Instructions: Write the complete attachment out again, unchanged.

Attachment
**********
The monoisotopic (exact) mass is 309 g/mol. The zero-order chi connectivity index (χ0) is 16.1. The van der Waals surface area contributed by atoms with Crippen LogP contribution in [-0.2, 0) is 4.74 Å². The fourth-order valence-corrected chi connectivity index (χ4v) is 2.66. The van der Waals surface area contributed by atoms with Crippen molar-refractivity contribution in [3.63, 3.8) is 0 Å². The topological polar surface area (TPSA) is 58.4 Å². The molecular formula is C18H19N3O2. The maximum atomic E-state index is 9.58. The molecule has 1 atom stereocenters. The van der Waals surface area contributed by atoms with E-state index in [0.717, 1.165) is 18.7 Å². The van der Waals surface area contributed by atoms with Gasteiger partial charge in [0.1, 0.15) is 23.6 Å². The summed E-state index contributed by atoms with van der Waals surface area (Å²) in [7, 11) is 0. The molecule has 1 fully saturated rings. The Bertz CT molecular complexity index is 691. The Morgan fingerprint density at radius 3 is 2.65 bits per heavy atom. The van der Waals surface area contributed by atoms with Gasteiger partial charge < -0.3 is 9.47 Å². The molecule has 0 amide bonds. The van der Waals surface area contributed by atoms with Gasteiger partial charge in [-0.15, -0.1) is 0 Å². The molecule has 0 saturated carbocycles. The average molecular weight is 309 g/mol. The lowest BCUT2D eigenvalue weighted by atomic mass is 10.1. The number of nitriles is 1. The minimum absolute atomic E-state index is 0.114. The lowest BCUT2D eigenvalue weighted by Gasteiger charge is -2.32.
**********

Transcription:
The monoisotopic (exact) mass is 309 g/mol. The zero-order chi connectivity index (χ0) is 16.1. The van der Waals surface area contributed by atoms with Crippen LogP contribution in [-0.2, 0) is 4.74 Å². The fourth-order valence-corrected chi connectivity index (χ4v) is 2.66. The van der Waals surface area contributed by atoms with Crippen molar-refractivity contribution in [3.63, 3.8) is 0 Å². The topological polar surface area (TPSA) is 58.4 Å². The molecular formula is C18H19N3O2. The maximum atomic E-state index is 9.58. The molecule has 1 atom stereocenters. The van der Waals surface area contributed by atoms with E-state index in [0.717, 1.165) is 18.7 Å². The van der Waals surface area contributed by atoms with Gasteiger partial charge in [0.1, 0.15) is 23.6 Å². The summed E-state index contributed by atoms with van der Waals surface area (Å²) in [7, 11) is 0. The molecule has 1 fully saturated rings. The Bertz CT molecular complexity index is 691. The Morgan fingerprint density at radius 3 is 2.65 bits per heavy atom. The van der Waals surface area contributed by atoms with Gasteiger partial charge < -0.3 is 9.47 Å². The molecule has 0 amide bonds. The van der Waals surface area contributed by atoms with Gasteiger partial charge in [-0.15, -0.1) is 0 Å². The molecule has 0 saturated carbocycles. The average molecular weight is 309 g/mol. The lowest BCUT2D eigenvalue weighted by atomic mass is 10.1. The number of nitriles is 1. The minimum absolute atomic E-state index is 0.114. The lowest BCUT2D eigenvalue weighted by Gasteiger charge is -2.32.